There was nothing wrong with our other hot water tank. It was just big, in the way, old, inefficient, and there was a tax incentive that year for upgrades. Switching the water tank seemed to be a simple, relatively inexpensive, cost-efficient thing we could do. And the idea of running hot water forever was pretty dang appealing. So we discussed, and decided to do it. I let my hubby pick the model. He spent hours researching about the technology and the different kinds and models and uses of tankless heaters (one can never blame him for being hasty, that’s how he rolls). And he chose one.  This one, in that picture... the Bosch 1600 H. Ironically, once tax time came around, this model was not one of the ones on the rebate list. Oops on us.

This particular size is supposed to allow us to run one major appliance at a time. So we can’t take a shower while the laundry is going, or someone is scrubbing the dishes in the sink. We could have gotten a bigger, more expensive one that would handle everything at once, but we have a small house and a small family, so this is sufficient.

Thankfully we have handy buddies who were willing to install the tank for us. Ta da! It took them just a few hours to switch out the old heater for the new one and replace the plumbling and venting through the roof. I sold the old heater on Craigslist. The new one worked like a charm! Except that one of the knobs kept falling off - you can see in the picture where it should be. But that’s ok. We just pick it up and stick it back on when we need it.

A couple of months later I had a parade of several different plumbers march through our house doing inspections. As they did so, I asked each one if the tank was installed correctly and if I had to get the city to come inspect it and certify it (someone had told me that I needed to do that). Most of them had no idea, and had never seen the doo-hickey before. A few of them said that it was put in wrong, and we should change this or that, or that we put in the wrong kind for our house, or that they shouldn’t go in the garage.  But the wide range of responses made it obvious to me that no one definitively knew what they were talking about; I suppose because tankless heaters were not yet common enough in OKC for local plumbers to be educated on them. I called the city to ask if it needed to be inspected, and after being bounced around on the phone a bit, they told me that it did not… but most of those people didn't know what I was talking about, either!  The most I could do was assume that the tank was working fine and my friends knew what they were doing.  It has been two years now and it still seems a safe assumption.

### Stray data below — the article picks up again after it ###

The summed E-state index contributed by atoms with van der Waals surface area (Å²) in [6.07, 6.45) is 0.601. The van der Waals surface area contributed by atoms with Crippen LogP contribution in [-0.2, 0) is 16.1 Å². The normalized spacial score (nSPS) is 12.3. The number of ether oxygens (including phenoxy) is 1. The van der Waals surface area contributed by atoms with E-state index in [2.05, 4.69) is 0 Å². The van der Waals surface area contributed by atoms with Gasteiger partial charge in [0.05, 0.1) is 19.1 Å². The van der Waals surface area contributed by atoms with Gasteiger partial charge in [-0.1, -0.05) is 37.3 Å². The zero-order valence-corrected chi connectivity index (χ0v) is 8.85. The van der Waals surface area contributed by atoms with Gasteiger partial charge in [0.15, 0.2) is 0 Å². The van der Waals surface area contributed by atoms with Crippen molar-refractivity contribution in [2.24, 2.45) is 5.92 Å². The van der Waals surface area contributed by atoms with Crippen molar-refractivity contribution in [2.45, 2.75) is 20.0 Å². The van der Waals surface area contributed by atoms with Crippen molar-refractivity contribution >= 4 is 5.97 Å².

So now to the real questions: 

Have I had any problems with it?
Yes, just a couple. The main issue is that, since the water has only a limited time to pass through the coils and be heated up, the end temperature is heavily dependent on the ground temperature and how cold or warm the water is to begin with. This is accounted for to some extent by the design of our heater. If we slow the flow, it is in the coils for longer and gets hotter. We can also increase or decrease the size of our flame. So to make the hottest possible water, the knob for flow goes down, the knob for flame goes up, and vice-versa to make the water less hot. BUT. During the coldest part of the winter we can’t get the water extremely hot, more like pretty dang warm, and this makes taking a hot bath difficult in January. I boil a pot of water on the stove if I really want a hot soak that month. On the other hand, hot water in summer is easy to come by, and during most of our year the temperature is pretty constant.

The second winter we owned the tank (December 2009), we had a blizzard. The exposed pipes leading up to the water tank in the garage froze. We panicked a little, called my handyman uncle. Shut off the water. Slowly heated the pipes back up. Turned on the water. And it worked again. We then immediately bought insulation for the pipes and pointed a space heater at them if it got ridiculously cold outside (thankfully, in Oklahoma, not a common event). We had a second blizzard this December, and forgot to heat the garage... and they froze again. Other than those two times, it's been kosher.